July 1996

Mt. Rainier is known in Washington as "The Mountain." Visible from any high point in the state, it dominates the Seattle skyline, a constant lure for those stuck in the city on a clear day. Even though the snow is variable, and the ascent long and tedious, most backcountry skiers harbor a secret desire to bite their edges into its icy summit at least once in their life.

My British friend, Neil McAdie, and I were more interested in technical rock climbing when he came to visit in the summer of 96, but bad weather sent us scurrying home from Washington Pass. A few days hanging around the house had us anxious to put Neil's few remaining days to good use, but bad conditions precluded technical routes.

My Volcanic Ski Boogie partners, Eric Roose and Bob Knowles, were heading up for their first climb of The Mountain, so Neil and I tagged along. Since it was their first time up, Bob and Eric decided to leave the skis at home and concentrate on getting to the top. It was a good decision, making for a quick and enjoyable climb, but they were quite jealous of me on the descent when the snow turned to perfect corn around 12,000 ft.

I carried my Sony Hi-8 video camera on the climb, and Neil took over to film the descent. Eric was our still photographer - all photos on this page were taken on Fuji Provia 100 with his Yashica T4.

High camp at 10,000 ft. on the Emmons flats.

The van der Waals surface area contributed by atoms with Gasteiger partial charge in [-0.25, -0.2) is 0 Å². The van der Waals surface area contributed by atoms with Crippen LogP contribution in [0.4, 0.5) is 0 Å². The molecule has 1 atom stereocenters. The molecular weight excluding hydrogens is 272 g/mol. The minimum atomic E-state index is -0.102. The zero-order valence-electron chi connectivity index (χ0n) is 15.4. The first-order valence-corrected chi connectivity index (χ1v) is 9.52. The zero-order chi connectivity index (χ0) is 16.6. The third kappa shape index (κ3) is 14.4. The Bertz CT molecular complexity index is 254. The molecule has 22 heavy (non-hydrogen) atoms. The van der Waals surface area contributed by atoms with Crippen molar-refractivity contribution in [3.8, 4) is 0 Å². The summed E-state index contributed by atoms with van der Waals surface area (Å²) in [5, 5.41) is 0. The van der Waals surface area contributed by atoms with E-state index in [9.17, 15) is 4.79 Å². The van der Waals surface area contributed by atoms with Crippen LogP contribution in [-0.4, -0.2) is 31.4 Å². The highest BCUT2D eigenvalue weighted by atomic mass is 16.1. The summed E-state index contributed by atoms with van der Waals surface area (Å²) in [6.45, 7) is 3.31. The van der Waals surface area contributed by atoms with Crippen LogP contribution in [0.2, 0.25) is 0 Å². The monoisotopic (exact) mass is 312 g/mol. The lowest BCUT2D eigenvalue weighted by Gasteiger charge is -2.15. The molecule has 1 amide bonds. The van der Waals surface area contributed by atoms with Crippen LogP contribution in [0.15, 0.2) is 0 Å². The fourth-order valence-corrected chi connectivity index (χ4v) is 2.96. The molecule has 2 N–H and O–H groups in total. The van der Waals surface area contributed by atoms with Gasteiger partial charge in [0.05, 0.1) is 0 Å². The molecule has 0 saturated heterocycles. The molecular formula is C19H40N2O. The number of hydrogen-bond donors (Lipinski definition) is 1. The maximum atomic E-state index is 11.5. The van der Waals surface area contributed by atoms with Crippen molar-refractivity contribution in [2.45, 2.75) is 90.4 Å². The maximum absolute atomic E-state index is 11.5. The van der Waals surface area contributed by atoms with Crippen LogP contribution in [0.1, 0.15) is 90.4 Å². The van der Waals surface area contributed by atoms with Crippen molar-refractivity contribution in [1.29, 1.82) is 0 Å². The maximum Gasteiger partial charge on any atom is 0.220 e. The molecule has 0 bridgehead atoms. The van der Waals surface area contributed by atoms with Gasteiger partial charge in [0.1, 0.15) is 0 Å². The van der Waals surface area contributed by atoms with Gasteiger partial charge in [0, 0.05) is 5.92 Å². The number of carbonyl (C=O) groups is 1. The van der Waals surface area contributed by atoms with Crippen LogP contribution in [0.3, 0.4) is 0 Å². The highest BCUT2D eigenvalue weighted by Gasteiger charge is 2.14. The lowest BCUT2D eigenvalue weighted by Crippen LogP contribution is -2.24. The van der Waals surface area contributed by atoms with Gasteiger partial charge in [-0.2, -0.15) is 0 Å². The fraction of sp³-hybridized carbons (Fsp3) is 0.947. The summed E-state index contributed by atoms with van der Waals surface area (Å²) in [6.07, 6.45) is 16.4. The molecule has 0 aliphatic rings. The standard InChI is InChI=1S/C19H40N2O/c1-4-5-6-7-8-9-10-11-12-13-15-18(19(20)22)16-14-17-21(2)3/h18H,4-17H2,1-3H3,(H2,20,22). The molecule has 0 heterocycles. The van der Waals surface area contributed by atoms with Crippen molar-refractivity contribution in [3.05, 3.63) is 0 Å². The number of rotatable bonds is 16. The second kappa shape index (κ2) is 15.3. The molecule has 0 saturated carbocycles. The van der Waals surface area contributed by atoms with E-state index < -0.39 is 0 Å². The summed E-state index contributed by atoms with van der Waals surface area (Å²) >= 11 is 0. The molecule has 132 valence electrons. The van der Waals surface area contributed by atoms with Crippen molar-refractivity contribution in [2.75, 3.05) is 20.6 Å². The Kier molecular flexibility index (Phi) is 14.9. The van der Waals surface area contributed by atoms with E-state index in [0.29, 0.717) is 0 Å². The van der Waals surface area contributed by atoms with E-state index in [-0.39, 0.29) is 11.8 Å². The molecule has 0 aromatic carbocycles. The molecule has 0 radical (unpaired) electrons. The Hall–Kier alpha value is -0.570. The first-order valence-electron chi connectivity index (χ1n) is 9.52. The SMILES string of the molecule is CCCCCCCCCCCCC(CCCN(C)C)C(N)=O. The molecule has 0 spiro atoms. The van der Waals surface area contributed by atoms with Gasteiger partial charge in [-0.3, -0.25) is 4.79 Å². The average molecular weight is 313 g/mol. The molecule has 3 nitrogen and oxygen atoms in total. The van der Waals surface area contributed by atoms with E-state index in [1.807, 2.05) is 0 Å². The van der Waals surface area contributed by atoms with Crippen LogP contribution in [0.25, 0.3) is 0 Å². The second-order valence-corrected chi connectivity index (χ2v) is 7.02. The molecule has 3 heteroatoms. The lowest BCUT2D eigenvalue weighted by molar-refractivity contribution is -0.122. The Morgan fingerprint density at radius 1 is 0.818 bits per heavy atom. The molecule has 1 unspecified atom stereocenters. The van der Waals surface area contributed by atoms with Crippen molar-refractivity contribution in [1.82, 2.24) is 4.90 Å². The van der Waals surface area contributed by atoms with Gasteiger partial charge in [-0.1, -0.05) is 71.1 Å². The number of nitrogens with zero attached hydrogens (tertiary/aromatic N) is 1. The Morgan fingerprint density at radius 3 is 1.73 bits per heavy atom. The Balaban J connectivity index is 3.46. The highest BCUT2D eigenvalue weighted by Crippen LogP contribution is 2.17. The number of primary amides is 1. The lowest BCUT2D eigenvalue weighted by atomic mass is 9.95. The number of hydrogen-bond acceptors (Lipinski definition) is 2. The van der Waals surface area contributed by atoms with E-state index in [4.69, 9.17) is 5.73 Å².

Steamboat prow rises above the valley clouds behind our camp here on the Emmons flats. I made a couple of nice runs on the slurpie smooth slope above camp that evening.

Sunrise

The gusty wind blowing across the mountain the last couple thousand feet made carrying skis a pain, but this beautiful sunrise made up for it.


Summit slopes Emmons Glacier

The snow here was typical, icy wind blown crust in weird layers, interspersed with occasional pillows of soft new snow that fell the day before. Luckily this section is not very steep (none of this route is), or crevassed. Just a few of the strenuous turns required up here got my head pounding, and my lungs gasping. I was happy to wait every couple hundred feet for Neil to walk by and set up for another video shot.

Summit slopes Emmons Glacier

500 feet below the summit the snow was better, with a smoother surface, but still a bit crusty. Upper Curtis ridge in the background.


12,000 ft. on Emmons Glacier

This section was great. The snow had turned to smooth corn, and the air was thicker so I could crank off a number of turns without burning myself out.


Watch out for that crevasse Jim!

This looks more radical than it was. Cruising on nice snow I just made a sweeping GS turn above this crevasse. If I was a true rad dude in an "extreme" ski movie I would have jumped it, but I was having too much fun to break my legs.